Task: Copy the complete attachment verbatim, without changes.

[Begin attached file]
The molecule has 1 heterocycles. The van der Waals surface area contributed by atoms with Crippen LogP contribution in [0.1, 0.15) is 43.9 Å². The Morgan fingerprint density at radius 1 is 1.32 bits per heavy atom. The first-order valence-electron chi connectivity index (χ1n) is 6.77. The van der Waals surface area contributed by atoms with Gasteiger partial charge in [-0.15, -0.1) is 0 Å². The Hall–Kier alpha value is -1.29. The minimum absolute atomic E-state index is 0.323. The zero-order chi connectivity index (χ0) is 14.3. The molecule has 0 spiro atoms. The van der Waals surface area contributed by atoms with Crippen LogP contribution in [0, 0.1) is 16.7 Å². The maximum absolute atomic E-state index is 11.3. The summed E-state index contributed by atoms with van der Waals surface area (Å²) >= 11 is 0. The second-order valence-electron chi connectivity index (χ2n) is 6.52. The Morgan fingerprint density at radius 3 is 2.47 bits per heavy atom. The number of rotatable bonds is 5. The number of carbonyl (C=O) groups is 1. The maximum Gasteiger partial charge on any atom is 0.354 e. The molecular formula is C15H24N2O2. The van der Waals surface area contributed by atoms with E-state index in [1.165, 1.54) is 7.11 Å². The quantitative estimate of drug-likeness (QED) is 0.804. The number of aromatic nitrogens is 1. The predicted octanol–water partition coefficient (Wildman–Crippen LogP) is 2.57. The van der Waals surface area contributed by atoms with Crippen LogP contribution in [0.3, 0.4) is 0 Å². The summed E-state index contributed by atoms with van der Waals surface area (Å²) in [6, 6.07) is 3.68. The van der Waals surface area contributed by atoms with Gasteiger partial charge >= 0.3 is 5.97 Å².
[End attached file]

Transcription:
The molecule has 1 heterocycles. The van der Waals surface area contributed by atoms with Crippen LogP contribution in [0.1, 0.15) is 43.9 Å². The Morgan fingerprint density at radius 1 is 1.32 bits per heavy atom. The first-order valence-electron chi connectivity index (χ1n) is 6.77. The van der Waals surface area contributed by atoms with Gasteiger partial charge in [-0.15, -0.1) is 0 Å². The Hall–Kier alpha value is -1.29. The minimum absolute atomic E-state index is 0.323. The zero-order chi connectivity index (χ0) is 14.3. The molecule has 0 spiro atoms. The van der Waals surface area contributed by atoms with Crippen LogP contribution in [0, 0.1) is 16.7 Å². The maximum absolute atomic E-state index is 11.3. The summed E-state index contributed by atoms with van der Waals surface area (Å²) >= 11 is 0. The second-order valence-electron chi connectivity index (χ2n) is 6.52. The Morgan fingerprint density at radius 3 is 2.47 bits per heavy atom. The number of rotatable bonds is 5. The number of carbonyl (C=O) groups is 1. The maximum Gasteiger partial charge on any atom is 0.354 e. The molecular formula is C15H24N2O2. The van der Waals surface area contributed by atoms with E-state index in [1.165, 1.54) is 7.11 Å². The quantitative estimate of drug-likeness (QED) is 0.804. The number of aromatic nitrogens is 1. The predicted octanol–water partition coefficient (Wildman–Crippen LogP) is 2.57. The van der Waals surface area contributed by atoms with Crippen LogP contribution in [0.3, 0.4) is 0 Å². The summed E-state index contributed by atoms with van der Waals surface area (Å²) in [6, 6.07) is 3.68. The van der Waals surface area contributed by atoms with Gasteiger partial charge >= 0.3 is 5.97 Å².